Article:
Books help children explore new thoughts
Tuesday, May 27, 2014 11:00 AM
To live is to experience things. Much of those experiences are good, some are wonderful, and some experiences are not good. All of our life experiences make us into the person we are. It is our experiences that can help us gain a deeper understanding of not just ourselves but of others, the world around us, and of life.
Each of us, young and old, can enhance our experiences by reading. Books can provide new information, new thoughts, different ways of looking at life, and much more. Such is the case with the books reviewed today. You have the power to make that happen; make it your mission.
Books to Borrow
The following book is available at many public libraries.
"The Tenth Good Thing About Barney" by Judith Viorst, illustrated by Erik Blegvad, Atheneum, 25 pages
Read aloud: age 3 - 4 and older.
Read yourself: age 7 - 8.
There once was a little boy who had a cat named Barney, and he loved his cat very much. When Barney died, the little boy was very sad and cried a lot. On the evening of Barney's death, the boy's mother told him they would have a funeral for Barney the next day, and she told her son to think of ten good things about Barney so he could tell them at the funeral.
In the morning, the boy, his mom and dad, and the boy's friend from next door, Annie, all attended the funeral. They buried Barney in the ground by a tree in the yard. The boy then told everyone the good things about Barney, but he only think of nine. Later, while talking with his father, the boy discovered what the tenth good thing about Barney was, and he began to understand the cycle of life.
First published in 1971, this compassionate, sensitive story is timeless.
Library: Jefferson County Public Library, 420 West Main St., Madison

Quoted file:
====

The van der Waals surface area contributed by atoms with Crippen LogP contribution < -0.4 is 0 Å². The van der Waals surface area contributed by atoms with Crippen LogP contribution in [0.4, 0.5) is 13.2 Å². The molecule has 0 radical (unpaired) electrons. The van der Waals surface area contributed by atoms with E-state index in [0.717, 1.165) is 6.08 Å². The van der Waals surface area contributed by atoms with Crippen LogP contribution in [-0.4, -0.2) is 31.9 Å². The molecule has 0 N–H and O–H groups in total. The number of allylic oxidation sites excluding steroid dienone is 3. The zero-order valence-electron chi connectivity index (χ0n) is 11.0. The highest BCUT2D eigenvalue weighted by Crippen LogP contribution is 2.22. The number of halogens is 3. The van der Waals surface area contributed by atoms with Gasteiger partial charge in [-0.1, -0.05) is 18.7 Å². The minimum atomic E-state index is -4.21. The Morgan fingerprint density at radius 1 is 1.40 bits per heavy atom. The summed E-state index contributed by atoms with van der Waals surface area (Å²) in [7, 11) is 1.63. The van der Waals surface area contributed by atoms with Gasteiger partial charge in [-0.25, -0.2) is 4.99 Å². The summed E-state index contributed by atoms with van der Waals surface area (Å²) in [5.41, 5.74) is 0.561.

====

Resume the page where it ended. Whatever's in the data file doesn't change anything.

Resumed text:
Library Director: Brent Stokesberry
Children's Librarian: Kara Pettey
Choices this week: "Fast Food" by Saxton Freymann; "All the Places to Love" by Patricia MacLachlan; "Riding Freedom" by Pam Muñoz Ryan
Books to Buy
The following books are available at favorite bookstores.
"Caminar" by Skila Brown, Candlewick, 2014, 199 pages, $15.99 hardcover
Read aloud: age 10 and older.
Read yourself: age 10 - 11 and older.
Set in 1981 in the midst of the Guatemalan Civil War, young Carlos feels he must join the other men in his village to keep the residents and their homes safe. But his mother tells him otherwise; tells him to run deep into the mountains where they will later be reunited.
It is the government army pitted against the rebels, and the people in the village know little of what is happening and don't know whom they can trust. When Carlos is sent to pick mushrooms in the mountains for his mother, violence descends on the village - violence so severe that Carlos has no choice but to run from it, just as his mother had said. Making his way to the top of the mountain where his grandmother lives is no simple task; danger is everywhere. He joins a small band of guerillas, and they travel together to warn his grandmother's village of the impending trouble. Will they be in time? Will his mother be there? And what, if anything, can a boy his age do to help?
Masterfully written in free-verse poems and told entirely in the voice and viewpoint of Carlos, this work of fiction based in historical fact is rich on multiple levels.
"A Snicker of Magic" by Natalie Lloyd, Scholastic, 2014, 311 pages, $16.99 hardcover
Read aloud: age 8 and older.
Read yourself: age 9 - 10 and older.
Felicity Pickle is tired of moving from one town to another, never staying long enough to make friends, never staying long enough to call a place her home.
One of the things Felicity like to do best is to collect words; she sees them and feels them everywhere. So when Felicity, her little sister, and her mother arrive in Midnight Gulch, Felicity feels magic around her and the first word she collects at that very moment is "believe." Felicity soon learns that there once was magic in Midnight Gulch - good, strong magic. It is also believed that a curse drove the magic away, but Felicity can still feel a bit of it. She is determined to make Midnight Gulch the home she has always longed for and, with the help of her friend, the Beedle, to find where that magic has been hiding and restore it to Midnight Gulch once more.
An outstanding debut novel by Natalie Lloyd, this selection is loaded with explorations of family, friendship, and what home really means.
Nationally syndicated, Kendal Rautzhan writes and lectures on children's literature. She can be reached at firstname.lastname@example.org